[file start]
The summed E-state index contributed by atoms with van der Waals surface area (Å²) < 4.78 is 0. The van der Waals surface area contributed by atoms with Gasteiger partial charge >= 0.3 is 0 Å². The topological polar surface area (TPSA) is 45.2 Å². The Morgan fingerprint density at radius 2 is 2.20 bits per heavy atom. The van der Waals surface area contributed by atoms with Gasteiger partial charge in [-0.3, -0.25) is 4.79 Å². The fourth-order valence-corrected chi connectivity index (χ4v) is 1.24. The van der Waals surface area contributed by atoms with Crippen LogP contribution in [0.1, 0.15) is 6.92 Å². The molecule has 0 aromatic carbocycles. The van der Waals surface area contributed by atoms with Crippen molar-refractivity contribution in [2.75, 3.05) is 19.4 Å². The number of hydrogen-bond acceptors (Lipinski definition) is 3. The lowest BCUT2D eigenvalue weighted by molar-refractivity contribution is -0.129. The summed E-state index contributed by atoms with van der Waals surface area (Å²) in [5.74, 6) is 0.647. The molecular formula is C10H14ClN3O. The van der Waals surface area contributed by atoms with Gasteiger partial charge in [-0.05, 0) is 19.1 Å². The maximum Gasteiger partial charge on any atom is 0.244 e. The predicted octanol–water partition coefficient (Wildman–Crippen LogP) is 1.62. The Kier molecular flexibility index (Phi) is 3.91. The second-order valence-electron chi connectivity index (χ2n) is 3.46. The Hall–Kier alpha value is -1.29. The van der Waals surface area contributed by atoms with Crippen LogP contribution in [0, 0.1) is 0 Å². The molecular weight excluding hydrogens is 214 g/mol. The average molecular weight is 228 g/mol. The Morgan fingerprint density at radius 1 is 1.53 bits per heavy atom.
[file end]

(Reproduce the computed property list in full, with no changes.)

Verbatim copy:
The summed E-state index contributed by atoms with van der Waals surface area (Å²) < 4.78 is 0. The van der Waals surface area contributed by atoms with Gasteiger partial charge >= 0.3 is 0 Å². The topological polar surface area (TPSA) is 45.2 Å². The Morgan fingerprint density at radius 2 is 2.20 bits per heavy atom. The van der Waals surface area contributed by atoms with Gasteiger partial charge in [-0.3, -0.25) is 4.79 Å². The fourth-order valence-corrected chi connectivity index (χ4v) is 1.24. The van der Waals surface area contributed by atoms with Crippen LogP contribution in [0.1, 0.15) is 6.92 Å². The molecule has 0 aromatic carbocycles. The van der Waals surface area contributed by atoms with Crippen molar-refractivity contribution in [2.75, 3.05) is 19.4 Å². The number of hydrogen-bond acceptors (Lipinski definition) is 3. The lowest BCUT2D eigenvalue weighted by molar-refractivity contribution is -0.129. The summed E-state index contributed by atoms with van der Waals surface area (Å²) in [5.74, 6) is 0.647. The molecular formula is C10H14ClN3O. The van der Waals surface area contributed by atoms with Gasteiger partial charge in [-0.05, 0) is 19.1 Å². The maximum Gasteiger partial charge on any atom is 0.244 e. The predicted octanol–water partition coefficient (Wildman–Crippen LogP) is 1.62. The Kier molecular flexibility index (Phi) is 3.91. The second-order valence-electron chi connectivity index (χ2n) is 3.46. The Hall–Kier alpha value is -1.29. The van der Waals surface area contributed by atoms with Crippen LogP contribution in [0, 0.1) is 0 Å². The molecular weight excluding hydrogens is 214 g/mol. The average molecular weight is 228 g/mol. The Morgan fingerprint density at radius 1 is 1.53 bits per heavy atom.